For example, as represented in the instances of the DataCollector and its Threshold objects shown in FIG. 5, the “Percent Busy” DataCollector tracks the percent of time that the processor is busy. If the system uses multiple processors, the DataCollector discovers each instance and tracks the percent of time that they are each busy. This feature permits the DataCollector to go out and find all processors, add those processors to the Processors DataGroup, collect data from processors in the Processor DataGroup, and then apply the thresholds to the processors in the DataGroup.

As the agent 82 runs, if polling is specified, the agent creates such a DataCollector instance to evaluate each Threshold thereunder at the designated DataCollector collection time. Alternatively, if the DataCollector is specified as an event-based type, then the DataCollector is evaluated as an event comes in. If multiple Thresholds are provided, the resource state is set to the worst state of any of the health monitoring Thresholds, e.g., if greater than eighty percent in FIG. 5, the state is considered critical even though the warning threshold value is also exceeded.

To summarize the Threshold in accordance with the instance defined in FIG. 5, the Processor object instance is in a Warning State when the utilization (average) exceeds 70 percent for more than 5 minutes, and in a Critical State when the utilization (average) exceeds 80 percent for more than 5 minutes. To define these States, an “average” value may be used, and the test property is set to “greater than” (>), the Duration property is 300 seconds (five minutes) for a Critical State, and 300 seconds for the Warning State. The Threshold value for the warning state is 70 percent, and for the critical state is 80 percent. The system is Rearmed (removed from) the critical State when the percentage becomes less than 70 percent, and is rearmed from the Warning State with a percentage becomes less than 60 percent. The monitoring occurs by polling, as indicated by the presence of “FALSE” in the EventBased field.

To set the values, FIG. 6A generally shows a user interface dialog 146 for selecting a DataGroup, and FIG. 6B shows a user interface dialog 148 for setting up the machine policy via a selected DataCollector and its associated Threshold or Thresholds. Such interfaces may be in the form of dialogs as shown, although as can be readily appreciated, wizards and other input mechanisms are equivalent. As shown in FIG. 6A, the user interface dialog 146 allows an administrator to select a DataGroup (previously set up in a similar manner) representing the system processor or processors, from among a set of DataGroups for a selected machine. The user interface dialog 148 enables the administrator to select a DataCollector and set the values, tests, durations and so forth for the selected DataCollector's associated Threshold or Thresholds.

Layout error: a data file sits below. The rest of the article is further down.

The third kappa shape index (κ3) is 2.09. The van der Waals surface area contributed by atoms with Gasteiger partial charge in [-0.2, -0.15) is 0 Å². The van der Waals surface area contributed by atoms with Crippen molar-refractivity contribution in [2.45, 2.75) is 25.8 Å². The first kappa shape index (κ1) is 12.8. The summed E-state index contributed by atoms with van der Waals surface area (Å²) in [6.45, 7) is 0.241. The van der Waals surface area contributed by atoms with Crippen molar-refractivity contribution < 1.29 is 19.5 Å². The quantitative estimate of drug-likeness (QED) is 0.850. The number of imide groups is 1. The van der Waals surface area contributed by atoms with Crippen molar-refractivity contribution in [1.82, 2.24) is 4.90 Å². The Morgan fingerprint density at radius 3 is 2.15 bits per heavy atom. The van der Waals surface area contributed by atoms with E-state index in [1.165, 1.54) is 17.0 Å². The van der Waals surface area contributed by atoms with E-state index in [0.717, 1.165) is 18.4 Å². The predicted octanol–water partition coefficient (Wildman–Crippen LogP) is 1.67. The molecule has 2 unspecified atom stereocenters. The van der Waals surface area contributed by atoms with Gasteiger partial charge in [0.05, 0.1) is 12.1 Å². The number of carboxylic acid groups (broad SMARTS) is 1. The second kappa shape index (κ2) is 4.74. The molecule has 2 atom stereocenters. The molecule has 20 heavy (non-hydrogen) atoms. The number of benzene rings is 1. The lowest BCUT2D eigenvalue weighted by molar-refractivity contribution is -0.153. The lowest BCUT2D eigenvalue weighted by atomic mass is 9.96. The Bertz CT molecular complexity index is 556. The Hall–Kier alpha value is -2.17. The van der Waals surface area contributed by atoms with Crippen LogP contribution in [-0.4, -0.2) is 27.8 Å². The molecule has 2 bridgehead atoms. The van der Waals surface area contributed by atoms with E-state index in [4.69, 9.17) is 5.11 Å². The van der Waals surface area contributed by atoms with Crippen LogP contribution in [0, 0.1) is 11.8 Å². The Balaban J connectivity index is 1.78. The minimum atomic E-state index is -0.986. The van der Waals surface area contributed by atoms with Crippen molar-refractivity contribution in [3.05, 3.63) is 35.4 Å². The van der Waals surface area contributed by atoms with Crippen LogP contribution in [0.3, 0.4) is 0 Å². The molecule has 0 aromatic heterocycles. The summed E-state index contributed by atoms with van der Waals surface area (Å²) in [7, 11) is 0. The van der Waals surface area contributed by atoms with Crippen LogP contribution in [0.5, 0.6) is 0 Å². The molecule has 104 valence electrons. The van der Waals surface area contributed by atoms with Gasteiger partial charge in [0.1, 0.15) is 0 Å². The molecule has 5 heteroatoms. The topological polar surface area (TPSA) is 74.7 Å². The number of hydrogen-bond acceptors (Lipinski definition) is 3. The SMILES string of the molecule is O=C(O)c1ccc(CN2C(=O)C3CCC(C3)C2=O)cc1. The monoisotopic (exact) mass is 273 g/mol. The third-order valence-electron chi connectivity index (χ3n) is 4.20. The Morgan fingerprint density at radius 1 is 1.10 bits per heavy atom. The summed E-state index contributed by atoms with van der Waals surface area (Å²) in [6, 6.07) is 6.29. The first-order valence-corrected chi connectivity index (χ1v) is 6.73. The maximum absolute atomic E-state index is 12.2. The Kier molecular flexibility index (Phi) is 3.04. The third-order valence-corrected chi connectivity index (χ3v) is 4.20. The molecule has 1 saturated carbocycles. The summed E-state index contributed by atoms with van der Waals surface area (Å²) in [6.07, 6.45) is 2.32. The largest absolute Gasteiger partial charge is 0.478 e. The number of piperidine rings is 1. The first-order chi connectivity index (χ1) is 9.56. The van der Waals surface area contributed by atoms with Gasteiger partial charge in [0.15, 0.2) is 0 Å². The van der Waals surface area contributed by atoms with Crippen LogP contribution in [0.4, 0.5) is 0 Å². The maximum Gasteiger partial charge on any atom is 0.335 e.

The Actions, DataGroups, DataCollectors, and Threshold objects can be defined or altered within the console user interfaces 74. Changing the settings for one or more of the objects alters the schema at the particular managed machine. Altering the schema from one interface will cause monitoring to be altered at other consoles that are monitoring the machine. For example, if the schema is altered on managed machine 64 (FIG. 2) using the interface 74 of the management client 60, the changes will affect the other management client 62.

In this manner, the core agent provider 82 (FIG. 3) is able to collect data and threshold against it as specified by an administrator. The core agent provider 82 includes four ways of getting instances from WMI 88. A first is by doing a GetObject WMI API call, which polls for specific data, i.e., at the polling interval, the health monitoring agent 82 calls into WMI 88 to get an instance of an object having the data therein. The GetObject calls are asynchronous, awaiting a return from the WMI 88 to the agent. If a call is not returned before the next polling interval, another call is not sent, but instead an informational message is sent to the operator.

A second way to retrieve data is by execution of a WMI query, which returns an instance in response to the query. A polled query is similar in some ways to a GetObject call, but further permits the polling request to be restricted to a particular type of data, or to include only (or exclude only) particular resources from the data request. WMI queries are described in the aforementioned U.S. patent application Ser. No. 09/020,146.

The polling operation comprises a timer activated every so many seconds, with a minimum collection interval possible, such as not less than one second. At the polling interval, the agent loops through its DataCollector instances, (except the event bases ones), and determines which ones need data collected therefor. Those that have reached their time interval either execute their query, execute a Method, or do a GetObject. Each DataCollector that has data collected therefor has each of its associated Threshold or Thresholds evaluated to see if their thresholds were violated, or if the values indicate that the DataCollector is to be reset to the normal state. If a duration is being used on the Threshold, the Threshold needs to be evaluated at successive collection intervals to cover the duration. Further, the test may be against different values, including current property value, average property value or number of events in the window. A Threshold may also specify values against the Difference or Sum of any of those values from one interval to the next.